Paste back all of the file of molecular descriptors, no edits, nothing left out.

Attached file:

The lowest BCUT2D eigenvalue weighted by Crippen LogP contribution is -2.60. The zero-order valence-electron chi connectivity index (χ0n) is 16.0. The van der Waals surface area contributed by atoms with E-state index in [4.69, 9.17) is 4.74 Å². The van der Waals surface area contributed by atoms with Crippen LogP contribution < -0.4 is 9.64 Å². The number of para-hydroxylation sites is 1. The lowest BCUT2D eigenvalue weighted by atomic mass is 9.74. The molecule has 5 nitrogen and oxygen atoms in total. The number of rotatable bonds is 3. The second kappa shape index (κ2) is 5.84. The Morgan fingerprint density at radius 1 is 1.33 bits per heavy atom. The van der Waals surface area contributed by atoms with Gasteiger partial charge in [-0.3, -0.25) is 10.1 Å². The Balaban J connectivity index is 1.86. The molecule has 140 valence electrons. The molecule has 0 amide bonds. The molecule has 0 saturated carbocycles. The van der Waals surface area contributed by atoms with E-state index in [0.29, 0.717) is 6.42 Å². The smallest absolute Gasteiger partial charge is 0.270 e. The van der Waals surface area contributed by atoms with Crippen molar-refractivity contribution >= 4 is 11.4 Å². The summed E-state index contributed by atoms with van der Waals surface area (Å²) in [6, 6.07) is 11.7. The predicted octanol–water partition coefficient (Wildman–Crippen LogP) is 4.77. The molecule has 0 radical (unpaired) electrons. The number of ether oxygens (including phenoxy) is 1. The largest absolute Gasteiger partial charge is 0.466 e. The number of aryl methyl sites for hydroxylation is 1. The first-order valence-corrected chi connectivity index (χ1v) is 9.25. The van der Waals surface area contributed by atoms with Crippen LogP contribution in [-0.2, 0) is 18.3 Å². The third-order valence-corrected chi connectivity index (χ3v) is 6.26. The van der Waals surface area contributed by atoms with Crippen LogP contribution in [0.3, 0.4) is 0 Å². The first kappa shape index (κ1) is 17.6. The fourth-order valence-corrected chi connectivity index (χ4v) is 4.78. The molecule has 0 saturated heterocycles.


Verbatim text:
The lowest BCUT2D eigenvalue weighted by Crippen LogP contribution is -2.60. The zero-order valence-electron chi connectivity index (χ0n) is 16.0. The van der Waals surface area contributed by atoms with E-state index in [4.69, 9.17) is 4.74 Å². The van der Waals surface area contributed by atoms with Crippen LogP contribution < -0.4 is 9.64 Å². The number of para-hydroxylation sites is 1. The lowest BCUT2D eigenvalue weighted by atomic mass is 9.74. The molecule has 5 nitrogen and oxygen atoms in total. The number of rotatable bonds is 3. The second kappa shape index (κ2) is 5.84. The Morgan fingerprint density at radius 1 is 1.33 bits per heavy atom. The van der Waals surface area contributed by atoms with Gasteiger partial charge in [-0.3, -0.25) is 10.1 Å². The Balaban J connectivity index is 1.86. The molecule has 140 valence electrons. The molecule has 0 amide bonds. The molecule has 0 saturated carbocycles. The van der Waals surface area contributed by atoms with E-state index in [0.29, 0.717) is 6.42 Å². The smallest absolute Gasteiger partial charge is 0.270 e. The van der Waals surface area contributed by atoms with Crippen molar-refractivity contribution >= 4 is 11.4 Å². The summed E-state index contributed by atoms with van der Waals surface area (Å²) in [6, 6.07) is 11.7. The predicted octanol–water partition coefficient (Wildman–Crippen LogP) is 4.77. The molecule has 0 radical (unpaired) electrons. The number of ether oxygens (including phenoxy) is 1. The largest absolute Gasteiger partial charge is 0.466 e. The number of aryl methyl sites for hydroxylation is 1. The first-order valence-corrected chi connectivity index (χ1v) is 9.25. The van der Waals surface area contributed by atoms with Crippen LogP contribution in [-0.2, 0) is 18.3 Å². The third-order valence-corrected chi connectivity index (χ3v) is 6.26. The van der Waals surface area contributed by atoms with Crippen LogP contribution in [0.3, 0.4) is 0 Å². The first kappa shape index (κ1) is 17.6. The fourth-order valence-corrected chi connectivity index (χ4v) is 4.78. The molecule has 0 saturated heterocycles.